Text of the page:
Editor-in-Chief Tess Aurore hosted an interview with Odele co-founder Lindsay Holden about the moment she and her co-founders knew they’d struck gold, why gender isn’t a priority to the brand, and what her hopes are for the future.
Thanks for squeezing me into your schedule, Lindsay. One thing I really want to know: what were your initial thoughts going into creating Odele?
First, I could not understand why I was paying $40 a bottle for my salon-grade shampoo. As a firm believer that crazy good doesn’t have to be crazy expensive, why was there not something that met my high standards as a consumer?
Then, my two co-founders and I are all moms. We looked at our bathrooms and it was bottle madness. It was shampoo for me, shampoo for my partner, whatever kind of shampoo for my kids, the clean kind.
We asked: how do we just simplify this category? In addition, create something that meets my high standards, but can be used by those who are sharing my shower? We had the backgrounds to do something about it, and it was the right time.
I know I’ve told my past partners to keep their hands to their 20-in-1 body-wash-shampoos.
Literally, there are partners out there trained to ask permission. They ask, “can I use this?” because the unleashing on them for when they use the wrong product is scary.
Before I continue, what do you know about QUILL? I ask because I saw Odele was about being genderless, and QUILL is a gender-inclusive beauty site.
I love what you’re doing, and I totally agree, the idea of this gendering never felt right. Whether it’s advertising or whether it’s how you even shop for things in brick and mortar, there is a men’s section. There is a women’s section. But there’s no difference. There should be no difference. Good hair knows no gender.
One thing I noticed: you have a fragrance free option, which many companies do not have.
We put that through the National Eczema Association Certification, and all of our products are dermatologist tested. We’ve never been drawn to these overly-gendered fragrances. What makes a beautiful fragrance, in my mind, is if anyone can use it, because [fragrance] is such a fluid thing.
Yeah, it’s about need, not fragrance.
We base all of our products on benefit. What should be determining how you shop for our products is your hair type and texture and the benefits that you seek to achieve with your product. It should not be determined by your age, by your gender, by your race.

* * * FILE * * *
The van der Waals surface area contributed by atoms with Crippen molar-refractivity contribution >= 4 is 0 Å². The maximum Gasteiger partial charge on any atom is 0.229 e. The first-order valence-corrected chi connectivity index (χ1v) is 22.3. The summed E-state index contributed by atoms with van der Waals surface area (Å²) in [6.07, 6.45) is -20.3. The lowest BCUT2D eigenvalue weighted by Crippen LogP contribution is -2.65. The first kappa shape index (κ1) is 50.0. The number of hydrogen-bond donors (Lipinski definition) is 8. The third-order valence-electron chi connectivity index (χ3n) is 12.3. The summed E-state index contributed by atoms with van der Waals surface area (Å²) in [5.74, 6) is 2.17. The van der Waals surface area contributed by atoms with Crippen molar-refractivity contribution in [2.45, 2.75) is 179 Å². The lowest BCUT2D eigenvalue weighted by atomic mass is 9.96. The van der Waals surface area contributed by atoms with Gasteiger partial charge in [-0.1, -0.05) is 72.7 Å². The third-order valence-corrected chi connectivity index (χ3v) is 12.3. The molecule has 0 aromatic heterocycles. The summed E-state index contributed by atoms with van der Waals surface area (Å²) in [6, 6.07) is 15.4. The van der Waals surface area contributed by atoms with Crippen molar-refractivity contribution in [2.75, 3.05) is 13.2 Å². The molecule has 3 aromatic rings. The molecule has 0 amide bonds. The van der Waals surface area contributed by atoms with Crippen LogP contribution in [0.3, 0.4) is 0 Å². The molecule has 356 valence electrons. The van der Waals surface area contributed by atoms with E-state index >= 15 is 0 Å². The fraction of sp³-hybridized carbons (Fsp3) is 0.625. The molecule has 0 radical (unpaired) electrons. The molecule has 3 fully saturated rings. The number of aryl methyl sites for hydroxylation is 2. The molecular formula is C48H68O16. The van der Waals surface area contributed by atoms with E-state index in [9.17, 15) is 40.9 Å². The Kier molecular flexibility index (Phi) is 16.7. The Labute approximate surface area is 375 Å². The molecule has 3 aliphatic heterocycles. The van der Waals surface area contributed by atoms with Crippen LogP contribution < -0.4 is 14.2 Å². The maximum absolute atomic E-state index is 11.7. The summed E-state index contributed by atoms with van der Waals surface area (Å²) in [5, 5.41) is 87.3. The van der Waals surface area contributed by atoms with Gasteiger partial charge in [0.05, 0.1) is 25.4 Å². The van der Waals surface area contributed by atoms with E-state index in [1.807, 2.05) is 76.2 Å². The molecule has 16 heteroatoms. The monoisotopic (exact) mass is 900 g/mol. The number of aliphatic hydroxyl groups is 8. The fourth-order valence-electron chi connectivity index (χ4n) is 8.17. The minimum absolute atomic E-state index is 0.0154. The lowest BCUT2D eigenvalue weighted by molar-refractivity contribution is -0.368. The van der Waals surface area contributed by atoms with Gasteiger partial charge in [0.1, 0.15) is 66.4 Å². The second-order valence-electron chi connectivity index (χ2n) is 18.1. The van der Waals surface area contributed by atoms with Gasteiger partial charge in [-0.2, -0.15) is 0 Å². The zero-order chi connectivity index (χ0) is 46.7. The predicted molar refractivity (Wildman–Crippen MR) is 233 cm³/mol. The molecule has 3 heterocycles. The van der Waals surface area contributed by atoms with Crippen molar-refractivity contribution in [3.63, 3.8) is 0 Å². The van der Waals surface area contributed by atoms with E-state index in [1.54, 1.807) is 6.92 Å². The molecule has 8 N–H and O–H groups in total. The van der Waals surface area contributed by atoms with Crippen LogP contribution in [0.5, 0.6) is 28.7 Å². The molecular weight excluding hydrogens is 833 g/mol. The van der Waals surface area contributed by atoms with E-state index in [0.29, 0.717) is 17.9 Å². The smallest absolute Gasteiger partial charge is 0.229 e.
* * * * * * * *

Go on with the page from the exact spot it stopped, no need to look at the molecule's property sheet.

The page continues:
You now have a body wash, which is so exciting. Were you purposefully marketing it as gender-neutral, like your haircare?
Yeah, it was always intentional. Every product we make is made to be shared, so we often credit our fragrance to being gender-neutral. You’re not going to get this overly-masculine, deep woods, ax-bearing, woodchopper scent. At the same time, you’re not going to get this flower bomb of something.
No “Wolf Fighter” or “Pink Petunia Garden.”
You just want to enjoy the experience in the shower, but not have it dominate you when you’re done. That’s the filter we always look at our fragrances through. But, again, same as hair type, it’s benefit-driven. What are the most common skin concerns? What are the benefits that those skin concerns seek, whether it is soothing, moisturizing, clarifying?
I know that your products are super clean too, on top of that. What were you looking for when you went with “clean?” Because there are so many definitions floating around.
It’s a hard thing to define, especially in the US right now. It’s always evolving. At the time, we looked to many retailers who are doing great jobs defining what clean is, and we looked at what their clean standards are. We also looked to the EU. We are not out there to be the most natural; we are out there to be the best in terms of performance and efficacy. That’s what we did when it came to defining “clean.”
However, it’s something that we are always monitoring as new information comes out. “This is now bad; it was once good.” We evaluate those, always putting the consumer first.
It’s why people flock to you, even though you’re so new.
It’s fun to think we’re still new; we’re still small. A lot of people discover us on the shelf. They pick us up for our beautiful bottle, the fact we’re clean. They take us home and they love the performance. It’s that combination of high-quality and performance at the price they just paid [$12] that creates the love.
It even comes down to your containers and packaging; it’s not overtly gender-neutral, but it’s not boring. It’s not as if you chose beige and brown.
We are design junkies. You care so much about your environment. We wanted this to fit into that environment, as opposed to screaming at you every reason to buy it from the shelf. Therefore, the design itself, it was important to us that it looked good.
Do you have anything that you’re going to be releasing that you would like to talk about?
We just released a new product, a Moisture Mask. Seasonally, our Air Dry Styler is an awesome hero product. It’s my favorite when there’s also a little humidity out, because then I can coax some texture from my hair.
You have it all.
The proof is in the goop. We always say, “try us, you will like us. I hope that you will share us with those you love.”
When you look back at his, hers, mine, ours, theirs, it is just too much. A lot of it goes back to just not over complicating things. You should know why you’re choosing your product.
One final question, I must know: where does Odele come from?
Our name is a phonetic translation of the word “å dele” [uh-dell-ee]. In Norwegian, å dele means to share. At its core, the brand name is a reminder of that value.
Lindsay, thank you so much for sharing your time, despite your crazy life.